Shunning the fanfare of some competitors, BankAmerica Corp. is quietly offering a variable-rate credit card priced almost three percentage points below its fixed-rate card.
The nation's second-largest bank company unveiled the card at its California branches in mid-June. The rate on outstanding balances is set at nine percentage points above the prime rate - but has a floor of 16.9%.
That's well below the 19.8% charged on BankAmerica's fixed-rate card, but not in the league of banking's super discounters. North Carolina's Wachovia Corp. last week introduced a variable-rate card at 8.9%.
No Formal Announcement
BankAmerica also is being cautious about marketing the product. Applications were distributed to its branches last month, but the bank has not formally announced or advertised the card.
A bank spokeswoman said, however, that a limited number of current cardholders have been mailed literature on the new product. "We will gradually expand that mailing," she said.
The annual fee for the new card is $18, the same as for the company's fixed-rate card.
BankAmerica has also introduced new pricing for its gold cards, dropping the annual fee to $18 from a steep $48. Interest is set at the prime rate plus eight points, with a floor of 15.9%.
A Force in the Industry
The new rates pale next to those flaunted by some competitors, but the sheer size of Bank-America's card portfolio makes its move significant.
With seven million accounts, the San Francisco company is the industry's fourth-largest issuer of MasterCard and Visa credit cards.
BankAmerica maintains that the new pricing is an indirect result of its recent takeover of Security Pacific Corp.
"We are merging our product lines in various areas, so we thought it would be the appropriate time to rework our products and pricing," a spokeswoman said.
Pressure from Rivals
Some observers contend that the West Coast behemoth is bowing to pressure from competitors.
"From what I understand [BankAmerica is] experiencing a lot of attrition," said one consultant who asked for anonymity. "This is a rational response."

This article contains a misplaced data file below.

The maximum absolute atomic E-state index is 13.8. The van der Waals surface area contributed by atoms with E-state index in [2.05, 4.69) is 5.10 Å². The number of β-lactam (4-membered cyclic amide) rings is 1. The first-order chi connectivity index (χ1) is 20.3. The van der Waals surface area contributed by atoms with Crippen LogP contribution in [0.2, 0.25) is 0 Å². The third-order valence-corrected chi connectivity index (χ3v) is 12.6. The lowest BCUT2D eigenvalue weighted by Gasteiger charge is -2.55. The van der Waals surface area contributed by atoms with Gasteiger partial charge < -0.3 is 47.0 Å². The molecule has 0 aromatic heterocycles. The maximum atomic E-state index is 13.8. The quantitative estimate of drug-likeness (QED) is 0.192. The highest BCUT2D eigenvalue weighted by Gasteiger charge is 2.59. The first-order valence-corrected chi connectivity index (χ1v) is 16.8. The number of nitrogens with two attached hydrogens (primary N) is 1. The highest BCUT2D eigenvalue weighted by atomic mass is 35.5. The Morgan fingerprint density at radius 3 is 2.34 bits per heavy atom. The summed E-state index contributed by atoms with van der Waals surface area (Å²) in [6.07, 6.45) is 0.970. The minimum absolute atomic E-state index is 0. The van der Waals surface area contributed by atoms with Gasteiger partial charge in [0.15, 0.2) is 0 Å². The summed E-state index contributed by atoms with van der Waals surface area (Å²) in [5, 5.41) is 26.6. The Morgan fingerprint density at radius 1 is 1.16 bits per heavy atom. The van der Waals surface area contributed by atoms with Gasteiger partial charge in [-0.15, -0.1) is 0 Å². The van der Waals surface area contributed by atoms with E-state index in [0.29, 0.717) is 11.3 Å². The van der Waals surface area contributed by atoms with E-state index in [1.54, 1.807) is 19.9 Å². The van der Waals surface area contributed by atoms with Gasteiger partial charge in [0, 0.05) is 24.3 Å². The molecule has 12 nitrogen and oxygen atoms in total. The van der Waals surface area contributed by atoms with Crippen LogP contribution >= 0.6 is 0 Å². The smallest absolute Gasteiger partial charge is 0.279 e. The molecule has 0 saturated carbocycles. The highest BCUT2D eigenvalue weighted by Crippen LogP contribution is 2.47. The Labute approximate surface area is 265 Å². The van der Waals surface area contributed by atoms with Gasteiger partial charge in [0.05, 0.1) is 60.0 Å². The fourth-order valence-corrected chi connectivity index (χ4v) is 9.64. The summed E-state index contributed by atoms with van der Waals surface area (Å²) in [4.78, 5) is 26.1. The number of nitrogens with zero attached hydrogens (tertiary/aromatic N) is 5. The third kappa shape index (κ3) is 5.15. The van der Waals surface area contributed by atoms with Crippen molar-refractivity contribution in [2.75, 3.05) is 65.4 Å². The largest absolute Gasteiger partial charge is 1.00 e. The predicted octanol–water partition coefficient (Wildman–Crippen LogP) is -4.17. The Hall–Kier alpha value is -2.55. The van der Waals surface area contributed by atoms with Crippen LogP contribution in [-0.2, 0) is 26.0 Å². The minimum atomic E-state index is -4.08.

Indeed, rates charged by Security Pacific were essentially the same as those charged by its former competitor. Most of its one million cardholder accounts paid 19.8% to revolve balances and an $18 annual fee.
Big Players Cut Rates
Though BankAmerica held out longer than many of its brethren, the nation's largest issuers have been under heavy pressure to cut rates. They have been attacked by consumer groups and legislators since late last year for not lowering card prices as overall interest rates fell.
AT&T responded by lowering rates on its Universal card more than six months ago. Citicorp followed in April with a performance-based pricing structure that gave lower rates to credit-worthy card customers who consistently paid their bills on time.
The widely publicized plan meant rates that dropped to 15.9% from 19.8% for some of Citicorp's cardholders. It also set off a chain reaction among many other banks nationwide.
The BankAmerica spokeswoman contends that its new rates are not directly related to those pressures.
"We evaluate pricing and prices and marketing ideas on an ongoing basis," she said.
Meanwhile, BankAmerica is taking pains to keep its new group of Security Pacific cardholders within the fold.
Security Pacific had a relationship pricing program that offered lower card rates to customers with other accounts at the bank. BankAmerica has left that program in place, the spokeswoman said.
"Quite a range of rates have been grandfathered," she said.